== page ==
The bear charge forward as if it still had the use of all four legs. It snapped its sharp teeth at Aliceanna. The wolf jumped in front of her. The ice blue and black smoke that was its body grew to cover them both. The bear tore through it only to fall back with a roar.
“I knew you had it in you,” Aliceanna said.
She walked through the smoke to the cowering bear. It lost the use of two paws. It struggled to stand. It couldn’t.
Aliceanna stood over it. The beast was down. Those eyes said it was willing to fight.
She crouched in front of the struggling animal and cocked her head.
“Would you show me what it took from you?”
The bear lunged forward. Aliceanna leapt back.
“Stop all this. All I smell is a wounded pride.” She stood. “Now, show me what it took from you.”
The beast glared at her. It actually glared.
Another bear raced out of the forest. It headed for Aliceanna. The wolf ran between her and it. Aliceanna didn’t turn away from the sitting bear. She lifted her hand to the charging one. She knew was she was doing, didn’t she? Divine didn’t need to interfere. Why wasn’t she moving? She wasn’t going to let that beast sink its teeth in her to prove a point.
Aliceanna whipped her head to the charging bear. It stopped. Whatever it saw in Aliceanna’s eyes frightened it. Her aura was a deep red. Brown, black and green flowed through.
The wolf growled.
Aliceanna looked down at it. “You are a little monster aren’t you? What did you steal?”
The new bear walked around Aliceanna and pushed its head into the injured bear’s side.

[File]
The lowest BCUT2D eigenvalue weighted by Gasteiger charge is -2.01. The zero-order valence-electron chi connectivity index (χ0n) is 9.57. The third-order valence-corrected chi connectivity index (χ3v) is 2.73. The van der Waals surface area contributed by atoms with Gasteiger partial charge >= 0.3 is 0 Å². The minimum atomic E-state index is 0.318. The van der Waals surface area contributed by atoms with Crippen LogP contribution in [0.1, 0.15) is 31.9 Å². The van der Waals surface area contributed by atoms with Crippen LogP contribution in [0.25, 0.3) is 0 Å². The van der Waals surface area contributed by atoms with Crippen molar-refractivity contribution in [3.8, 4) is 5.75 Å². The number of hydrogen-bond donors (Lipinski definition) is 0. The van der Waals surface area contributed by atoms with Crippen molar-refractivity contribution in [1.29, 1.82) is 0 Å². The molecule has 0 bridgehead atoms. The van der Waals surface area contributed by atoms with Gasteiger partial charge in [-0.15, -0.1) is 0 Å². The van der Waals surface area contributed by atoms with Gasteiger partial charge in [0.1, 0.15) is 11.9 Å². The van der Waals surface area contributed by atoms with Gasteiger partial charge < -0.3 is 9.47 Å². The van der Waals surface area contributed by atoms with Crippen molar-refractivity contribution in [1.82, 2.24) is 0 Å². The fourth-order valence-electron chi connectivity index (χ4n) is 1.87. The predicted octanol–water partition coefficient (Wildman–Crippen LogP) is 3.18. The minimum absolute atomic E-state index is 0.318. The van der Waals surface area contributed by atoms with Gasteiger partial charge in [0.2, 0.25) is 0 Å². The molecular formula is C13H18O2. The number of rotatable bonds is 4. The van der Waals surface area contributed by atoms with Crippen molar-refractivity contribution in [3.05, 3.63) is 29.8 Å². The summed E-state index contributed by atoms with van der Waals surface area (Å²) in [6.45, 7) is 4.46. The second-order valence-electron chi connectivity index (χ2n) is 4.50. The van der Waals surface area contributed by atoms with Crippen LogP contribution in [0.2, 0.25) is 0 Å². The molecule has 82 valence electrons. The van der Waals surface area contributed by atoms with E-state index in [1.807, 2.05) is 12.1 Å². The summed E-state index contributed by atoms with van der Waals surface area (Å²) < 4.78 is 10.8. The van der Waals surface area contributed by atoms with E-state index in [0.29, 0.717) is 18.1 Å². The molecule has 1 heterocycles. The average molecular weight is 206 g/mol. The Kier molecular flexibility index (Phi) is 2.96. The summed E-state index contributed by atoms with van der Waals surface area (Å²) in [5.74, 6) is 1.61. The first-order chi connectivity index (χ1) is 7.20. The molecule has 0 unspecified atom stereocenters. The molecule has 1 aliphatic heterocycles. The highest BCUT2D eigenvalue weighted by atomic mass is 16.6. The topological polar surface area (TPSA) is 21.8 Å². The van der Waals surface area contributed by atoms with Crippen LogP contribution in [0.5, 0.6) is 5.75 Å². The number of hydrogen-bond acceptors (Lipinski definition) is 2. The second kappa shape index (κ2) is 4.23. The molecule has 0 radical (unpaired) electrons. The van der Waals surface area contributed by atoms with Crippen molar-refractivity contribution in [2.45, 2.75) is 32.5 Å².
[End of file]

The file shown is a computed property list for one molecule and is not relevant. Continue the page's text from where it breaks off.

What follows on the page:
Aliceanna turned to them. “Must be your mate. I didn’t hurt her, much.”
The injured bear got to its feet. They walked to the forest edge then turned to Aliceanna.
She jabbed her finger to the wolf. “You’re coming to.”
The wolf dropped its ears.
With a wave, she followed the bears. The meat sitting on the water vanished.
Bel turned to his convy. “If she steals anymore of my food, I’m killing her.”
“You going to let her go on off on her own. The Brielle will find her,” Mauve said.
She was their constant Brielle reminder. She was getting annoying.
Bel waved his hand. “I put a wide shield over the area. It knows our scent. It’ll expand as Aliceanna moves farther away from camp. It’ll also discourage strangers from entering this area.”
“That type of shield uses a lot of power,” Mauve said.
“It doesn’t. I knew someone would wonder off. I started weaving the shield as soon as you reminded me. It uses Bria from the air not my Lifeblood to sustain itself.”
Mauve shook her head. “The shield has to make Bria help it.”
“How is that different from any other time?”
Divine never knew how Bel created his shields. Divine’s barrier were simple. They provided protection from attacks. They always fed off of his Lifeblood. He didn’t know you could create a shield that fed off of Bria.
Divine leaned on a nearby tree. His sister was amazing. Josephine had a brilliant stubborn streak. Blae had an unbelievably sharp mind. Bel was a master at creating shields. Kaige took less than a day to figure out the cure for a deadly infection. Mauve knew everything about the Brielle.
What did Divine bring to this family? Why did they always listen to him? Divine pressed his head against the tree. He wasn’t the type to feel down on himself. Being with them brought out the worst in him. He didn’t know if he liked what they were turning him in to. The alternative was unthinkable. He wouldn’t abandon or torment them just because they were changing him.
Blae joined Josephine at the water’s edge. He didn’t play with Aliceanna as much as he used to. He didn’t speak often. Blae wasn’t himself. It must have something to do with the strength of his connection with his sister. Divine felt Josephine all the time. He could stop her emotions from contaminating him. Blae couldn’t.
Divine had moments when he wished Aliceanna was his full blood sister. Then, there were times like now where he was glad they were half siblings.